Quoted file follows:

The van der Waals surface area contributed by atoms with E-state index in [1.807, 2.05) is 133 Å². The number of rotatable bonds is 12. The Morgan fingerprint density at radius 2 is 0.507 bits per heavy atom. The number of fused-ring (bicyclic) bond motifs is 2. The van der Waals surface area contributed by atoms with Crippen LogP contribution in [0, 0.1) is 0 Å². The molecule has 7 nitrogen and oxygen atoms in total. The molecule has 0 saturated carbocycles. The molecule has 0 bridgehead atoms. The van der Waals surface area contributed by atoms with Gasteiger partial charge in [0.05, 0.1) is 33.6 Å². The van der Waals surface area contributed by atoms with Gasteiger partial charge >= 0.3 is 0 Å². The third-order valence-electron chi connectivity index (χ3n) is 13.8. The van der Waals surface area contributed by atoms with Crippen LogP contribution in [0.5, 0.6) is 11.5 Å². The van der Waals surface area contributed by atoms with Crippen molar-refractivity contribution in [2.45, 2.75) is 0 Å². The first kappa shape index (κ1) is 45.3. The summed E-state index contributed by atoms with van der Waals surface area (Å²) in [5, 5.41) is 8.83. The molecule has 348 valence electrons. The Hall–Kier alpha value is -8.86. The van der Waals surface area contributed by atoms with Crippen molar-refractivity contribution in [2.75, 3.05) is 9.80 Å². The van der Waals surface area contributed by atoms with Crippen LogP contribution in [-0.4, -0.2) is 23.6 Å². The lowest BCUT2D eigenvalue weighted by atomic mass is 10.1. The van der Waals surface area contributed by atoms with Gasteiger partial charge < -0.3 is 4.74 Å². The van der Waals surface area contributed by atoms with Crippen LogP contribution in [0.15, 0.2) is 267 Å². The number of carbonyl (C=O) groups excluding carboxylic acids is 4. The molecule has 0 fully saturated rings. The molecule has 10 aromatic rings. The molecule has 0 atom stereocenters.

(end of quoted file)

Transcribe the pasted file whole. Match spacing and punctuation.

The van der Waals surface area contributed by atoms with E-state index in [1.807, 2.05) is 133 Å². The number of rotatable bonds is 12. The Morgan fingerprint density at radius 2 is 0.507 bits per heavy atom. The number of fused-ring (bicyclic) bond motifs is 2. The van der Waals surface area contributed by atoms with Crippen LogP contribution in [0, 0.1) is 0 Å². The molecule has 7 nitrogen and oxygen atoms in total. The molecule has 0 saturated carbocycles. The molecule has 0 bridgehead atoms. The van der Waals surface area contributed by atoms with Gasteiger partial charge in [0.05, 0.1) is 33.6 Å². The van der Waals surface area contributed by atoms with Gasteiger partial charge >= 0.3 is 0 Å². The third-order valence-electron chi connectivity index (χ3n) is 13.8. The van der Waals surface area contributed by atoms with Crippen LogP contribution in [0.5, 0.6) is 11.5 Å². The van der Waals surface area contributed by atoms with Crippen molar-refractivity contribution in [2.45, 2.75) is 0 Å². The first kappa shape index (κ1) is 45.3. The summed E-state index contributed by atoms with van der Waals surface area (Å²) in [5, 5.41) is 8.83. The molecule has 348 valence electrons. The Hall–Kier alpha value is -8.86. The van der Waals surface area contributed by atoms with Crippen molar-refractivity contribution in [2.75, 3.05) is 9.80 Å². The van der Waals surface area contributed by atoms with Crippen LogP contribution in [-0.4, -0.2) is 23.6 Å². The lowest BCUT2D eigenvalue weighted by atomic mass is 10.1. The van der Waals surface area contributed by atoms with Gasteiger partial charge < -0.3 is 4.74 Å². The van der Waals surface area contributed by atoms with Crippen LogP contribution in [0.15, 0.2) is 267 Å². The number of carbonyl (C=O) groups excluding carboxylic acids is 4. The molecule has 0 fully saturated rings. The molecule has 10 aromatic rings. The molecule has 0 atom stereocenters.